Best Digital Piano for Beginners

Digital pianos are a great alternative to acoustic pianos and will certainly save you quiet a bit of money. With a little bit of research you should be able to find a piano that is not only affordable, but will also last you for years to come. Below are a few things to keep in mind before buying your first piano.

Sound Bank

It seems to be a major marketing ploy to advertise who has the most sounds in the built-in library when it comes to digital pianos, but that doesn’t necessarily make the difference in choosing which is best. Honestly, most of the sounds you find in those massive sounds banks are useless and you probably won’t use them more than once. Sure it can be fun to play around with the fire engine sounds or the scream of a stadium packed crowd, but realistically are you really going to use those when playing the piano? I highly doubt it. What’s more important is the actual quality of the sounds.

The quality of piano samples have come a long way since the old electric keyboards that sound more like midi ringtones from the 90’s. The big manufactures have gone to great lengths to mimic the sounds of some of the most expensive grand pianos available and that same quality of sound is what you want to look for in your digital piano.


If this is a piano for someone who is just starting out then price should be a major concern. Before I was born my father went out and bought my mother a very expensive acoustic piano because she was dead-set on learning to play. Initially she dabbled with it and used some beginner books, but ultimately it just collected dust in the living room, at least until I was old enough to start teaching myself. My point is, you don’t want to end up like my parents who spent a small fortune on what they thought was going to be a frequently played piano.

Luckily the costs of a digital piano are pretty affordable and for less than $500 you can find some quality keyboards that you won’t outgrow overnight.

Number of Keys

Let me sum this up pretty quickly by saying you must buy a keyboard with 88 keys. If you end up with a piano with only 61 keys you’ll end up outgrowing it fairly quickly and will be back in the market for another piano within a year. 88 keys will allow you to play whatever your heart desires and you won’t have to worry about adapting songs to fit on your less than standard keyboard.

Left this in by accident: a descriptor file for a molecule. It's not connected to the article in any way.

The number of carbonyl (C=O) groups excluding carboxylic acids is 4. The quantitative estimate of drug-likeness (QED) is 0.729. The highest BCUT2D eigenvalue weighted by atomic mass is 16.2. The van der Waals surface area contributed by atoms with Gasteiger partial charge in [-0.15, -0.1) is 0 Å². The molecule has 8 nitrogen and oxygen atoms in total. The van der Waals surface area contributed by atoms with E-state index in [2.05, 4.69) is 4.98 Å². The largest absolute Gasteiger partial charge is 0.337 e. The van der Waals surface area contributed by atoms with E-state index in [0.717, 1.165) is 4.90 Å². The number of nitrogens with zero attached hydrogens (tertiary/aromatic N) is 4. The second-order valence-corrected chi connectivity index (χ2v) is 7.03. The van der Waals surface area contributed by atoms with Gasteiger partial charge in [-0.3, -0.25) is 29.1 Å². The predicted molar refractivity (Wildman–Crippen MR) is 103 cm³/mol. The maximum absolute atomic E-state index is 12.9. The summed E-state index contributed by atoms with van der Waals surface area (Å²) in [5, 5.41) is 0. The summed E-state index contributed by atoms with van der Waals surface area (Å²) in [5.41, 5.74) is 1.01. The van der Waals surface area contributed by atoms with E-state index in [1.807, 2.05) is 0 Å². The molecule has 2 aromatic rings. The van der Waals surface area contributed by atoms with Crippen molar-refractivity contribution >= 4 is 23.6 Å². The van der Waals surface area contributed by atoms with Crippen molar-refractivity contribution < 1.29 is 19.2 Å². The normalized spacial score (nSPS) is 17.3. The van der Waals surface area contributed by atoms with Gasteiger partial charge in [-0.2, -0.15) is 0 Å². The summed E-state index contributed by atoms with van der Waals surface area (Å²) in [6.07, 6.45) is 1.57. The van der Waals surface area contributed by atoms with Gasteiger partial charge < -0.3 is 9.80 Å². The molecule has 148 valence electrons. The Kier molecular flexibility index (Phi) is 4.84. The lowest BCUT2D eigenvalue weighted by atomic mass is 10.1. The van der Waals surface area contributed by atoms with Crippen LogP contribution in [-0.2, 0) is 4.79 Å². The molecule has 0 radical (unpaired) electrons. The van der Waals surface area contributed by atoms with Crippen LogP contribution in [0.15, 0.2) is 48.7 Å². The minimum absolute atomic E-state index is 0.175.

Also, weighted keys are a must. Weighted keys mimic the actually feeling of an acoustic piano. When pressed harder the note will ring out louder, and when used softer the tone will be quieter, just like you were playing a real piano.

To me the more realistic a piano feels the better because ultimately you want to be able to sit down at an acoustic piano and feel comfortable.

Speakers & Headphones

Some digital pianos come with built in speakers, while others require the purchase of external speakers. In my opinion you’re better off buying one with built-in speakers because its just one less thing to worry about and it adds to the portability of the piano.

Any piano you buy will come with a headphone input, but some have the ability to support more than one set of headphones. This is really a matter of personal preference as to whether or not you see a need for multiple headphone jacks. If you expect to take piano lessons with an instructor and need to keep the sound at a minimum, then you may find a use for an additional jack.

My Suggestions For Beginners

Below are a few of my personal suggestions for the best pianos currently on the market for beginners.

Casio PX150 BK 88-Key Touch Sensitive Privia Digital Piano with Tri-Sensor Scaled Hammer Action – CLICK HERE for pricing
casiopx150 Beginner or not the Casio is one of my favorite pianos. The company has gone above and beyond to offer a quality keyboard at a great price. I always recommend this piano to others and I know a few instructors who recommend it as well!

Williams Allegro 88-Key Digital Piano – CLICK HERE for pricing

This is one of the cheapest digital pianos I’ve seen on the market. While it is affordable it also checks off all the list of criteria making the Williams Allegro a great beginners piano.